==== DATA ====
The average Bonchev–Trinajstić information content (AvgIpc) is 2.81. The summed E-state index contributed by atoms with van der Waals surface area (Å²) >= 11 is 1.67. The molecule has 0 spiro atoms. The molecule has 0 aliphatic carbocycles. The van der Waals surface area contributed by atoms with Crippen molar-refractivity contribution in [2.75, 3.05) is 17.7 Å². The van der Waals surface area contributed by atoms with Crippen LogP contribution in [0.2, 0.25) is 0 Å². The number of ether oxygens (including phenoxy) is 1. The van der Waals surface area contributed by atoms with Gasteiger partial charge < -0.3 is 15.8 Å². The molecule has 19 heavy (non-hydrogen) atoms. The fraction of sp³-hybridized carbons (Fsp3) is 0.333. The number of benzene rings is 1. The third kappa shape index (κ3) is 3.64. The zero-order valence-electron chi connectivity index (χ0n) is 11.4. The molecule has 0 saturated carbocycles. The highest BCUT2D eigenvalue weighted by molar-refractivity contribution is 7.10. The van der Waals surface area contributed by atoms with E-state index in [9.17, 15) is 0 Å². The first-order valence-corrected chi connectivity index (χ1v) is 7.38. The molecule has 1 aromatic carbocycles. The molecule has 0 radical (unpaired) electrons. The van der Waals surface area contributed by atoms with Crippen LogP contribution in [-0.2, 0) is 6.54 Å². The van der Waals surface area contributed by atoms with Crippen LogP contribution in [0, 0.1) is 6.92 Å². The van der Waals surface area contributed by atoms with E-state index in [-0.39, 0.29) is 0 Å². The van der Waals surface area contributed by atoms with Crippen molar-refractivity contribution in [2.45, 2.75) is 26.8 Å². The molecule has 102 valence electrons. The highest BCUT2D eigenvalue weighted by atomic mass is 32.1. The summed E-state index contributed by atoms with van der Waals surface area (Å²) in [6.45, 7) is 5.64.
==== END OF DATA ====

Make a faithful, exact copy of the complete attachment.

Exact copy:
The average Bonchev–Trinajstić information content (AvgIpc) is 2.81. The summed E-state index contributed by atoms with van der Waals surface area (Å²) >= 11 is 1.67. The molecule has 0 spiro atoms. The molecule has 0 aliphatic carbocycles. The van der Waals surface area contributed by atoms with Crippen molar-refractivity contribution in [2.75, 3.05) is 17.7 Å². The van der Waals surface area contributed by atoms with Crippen LogP contribution in [0.2, 0.25) is 0 Å². The number of ether oxygens (including phenoxy) is 1. The van der Waals surface area contributed by atoms with Gasteiger partial charge < -0.3 is 15.8 Å². The molecule has 19 heavy (non-hydrogen) atoms. The fraction of sp³-hybridized carbons (Fsp3) is 0.333. The number of benzene rings is 1. The third kappa shape index (κ3) is 3.64. The zero-order valence-electron chi connectivity index (χ0n) is 11.4. The molecule has 0 saturated carbocycles. The highest BCUT2D eigenvalue weighted by molar-refractivity contribution is 7.10. The van der Waals surface area contributed by atoms with E-state index in [9.17, 15) is 0 Å². The first-order valence-corrected chi connectivity index (χ1v) is 7.38. The molecule has 1 aromatic carbocycles. The molecule has 0 radical (unpaired) electrons. The van der Waals surface area contributed by atoms with Crippen LogP contribution in [-0.2, 0) is 6.54 Å². The van der Waals surface area contributed by atoms with Crippen LogP contribution in [0, 0.1) is 6.92 Å². The van der Waals surface area contributed by atoms with E-state index in [-0.39, 0.29) is 0 Å². The van der Waals surface area contributed by atoms with Crippen molar-refractivity contribution in [2.45, 2.75) is 26.8 Å². The molecule has 102 valence electrons. The highest BCUT2D eigenvalue weighted by atomic mass is 32.1. The summed E-state index contributed by atoms with van der Waals surface area (Å²) in [6.45, 7) is 5.64.